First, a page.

|The first excerpt represents the past or something you must release, and is drawn from The Goodness of St. Rocque and Other Stories by Alice Dunbar:
a gorgeous glow behind the pines of the Tchefuncta region far
away, danced his mischievous rays in much the same manner that he
did every other day. But there was a something in the air, a
something not tangible, but mysterious, subtle. You could catch
an indescribable whiff of it in your inner senses, by the
half-eager, furtive glances that the small crowd cast at La
"Gar, gar, le bateau!" said one dark-tressed mother to the
wide-eyed baby. "Et, oui," she added, in an undertone to her
companion. "Voila, La Juanita!"
La Juanita, you must know, was the pride of Mandeville, the
The Goodness of St. Rocque and Other Stories
|The second excerpt represents the present or the deciding factor of the moment, and is drawn from Grimm's Fairy Tales by Brothers Grimm:
cat from head to foot, and for a long time did not know whether he
would give any answer or not. At last he said: 'Oh, you wretched
beard-cleaner, you piebald fool, you hungry mouse-hunter, what can you
be thinking of? Have you the cheek to ask how I am getting on? What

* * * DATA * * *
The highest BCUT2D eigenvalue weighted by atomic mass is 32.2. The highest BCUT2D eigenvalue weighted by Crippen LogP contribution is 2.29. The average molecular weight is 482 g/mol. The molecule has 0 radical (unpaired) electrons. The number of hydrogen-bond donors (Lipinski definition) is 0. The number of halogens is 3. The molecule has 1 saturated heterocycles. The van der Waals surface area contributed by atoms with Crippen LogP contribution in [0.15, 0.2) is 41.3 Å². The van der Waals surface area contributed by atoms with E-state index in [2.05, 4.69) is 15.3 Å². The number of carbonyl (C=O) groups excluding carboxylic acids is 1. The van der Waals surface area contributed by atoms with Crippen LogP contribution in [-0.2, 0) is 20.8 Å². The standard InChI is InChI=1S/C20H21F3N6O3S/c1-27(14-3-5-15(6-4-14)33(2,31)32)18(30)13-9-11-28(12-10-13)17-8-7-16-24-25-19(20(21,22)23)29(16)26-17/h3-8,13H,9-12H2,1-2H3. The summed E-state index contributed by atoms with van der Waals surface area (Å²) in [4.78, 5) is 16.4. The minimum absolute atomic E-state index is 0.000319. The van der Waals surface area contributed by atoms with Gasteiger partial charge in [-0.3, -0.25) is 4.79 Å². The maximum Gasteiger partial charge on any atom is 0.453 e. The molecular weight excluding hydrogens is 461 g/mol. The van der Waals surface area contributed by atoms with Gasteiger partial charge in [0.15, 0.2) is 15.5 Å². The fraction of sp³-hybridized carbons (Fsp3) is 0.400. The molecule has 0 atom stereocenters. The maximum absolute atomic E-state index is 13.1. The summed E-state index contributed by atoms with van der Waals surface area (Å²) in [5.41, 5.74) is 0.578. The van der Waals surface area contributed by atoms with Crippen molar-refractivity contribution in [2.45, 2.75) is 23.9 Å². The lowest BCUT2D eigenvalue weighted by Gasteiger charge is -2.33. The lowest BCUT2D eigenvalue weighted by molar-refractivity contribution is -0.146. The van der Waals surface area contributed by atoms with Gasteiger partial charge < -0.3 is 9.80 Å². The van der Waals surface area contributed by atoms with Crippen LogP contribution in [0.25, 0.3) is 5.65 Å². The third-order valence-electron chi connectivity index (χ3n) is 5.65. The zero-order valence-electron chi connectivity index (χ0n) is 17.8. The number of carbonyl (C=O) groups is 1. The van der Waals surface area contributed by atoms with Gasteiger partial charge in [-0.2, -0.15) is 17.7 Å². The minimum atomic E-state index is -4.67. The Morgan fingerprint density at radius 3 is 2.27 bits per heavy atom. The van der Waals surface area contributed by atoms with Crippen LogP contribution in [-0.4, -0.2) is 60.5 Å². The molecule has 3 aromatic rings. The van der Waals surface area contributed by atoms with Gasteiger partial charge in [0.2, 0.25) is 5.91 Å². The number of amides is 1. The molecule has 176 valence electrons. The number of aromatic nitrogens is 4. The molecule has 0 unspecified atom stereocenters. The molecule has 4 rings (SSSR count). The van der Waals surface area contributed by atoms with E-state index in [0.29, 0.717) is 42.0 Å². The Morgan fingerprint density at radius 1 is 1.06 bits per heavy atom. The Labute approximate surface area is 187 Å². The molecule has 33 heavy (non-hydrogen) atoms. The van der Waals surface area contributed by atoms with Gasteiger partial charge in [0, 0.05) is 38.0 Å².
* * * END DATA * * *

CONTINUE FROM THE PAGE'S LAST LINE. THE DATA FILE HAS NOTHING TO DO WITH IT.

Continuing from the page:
have you learnt? How many arts do you understand?' 'I understand but
one,' replied the cat, modestly. 'What art is that?' asked the fox.
'When the hounds are following me, I can spring into a tree and save
myself.' 'Is that all?' said the fox. 'I am master of a hundred arts,
and have into the bargain a sackful of cunning. You make me sorry for
you; come with me, I will teach you how people get away from the
hounds.' Just then came a hunter with four dogs. The cat sprang nimbly
Grimm's Fairy Tales
|The third excerpt represents the future or something you must embrace, and is drawn from This Side of Paradise by F. Scott Fitzgerald:
AMORY: Don't you want to kiss me?
ROSALIND: To-night I want you to love me calmly and coolly.
AMORY: The beginning of the end.
ROSALIND: (With a burst of insight) Amory, you're young. I'm
young. People excuse us now for our poses and vanities, for
treating people like Sancho and yet getting away with it. They
excuse us now. But you've got a lot of knocks coming to you
AMORY: And you're afraid to take them with me.
ROSALIND: No, not that. There was a poem I read somewhereyou'll
say Ella Wheeler Wilcox and laughbut listen:
This Side of Paradise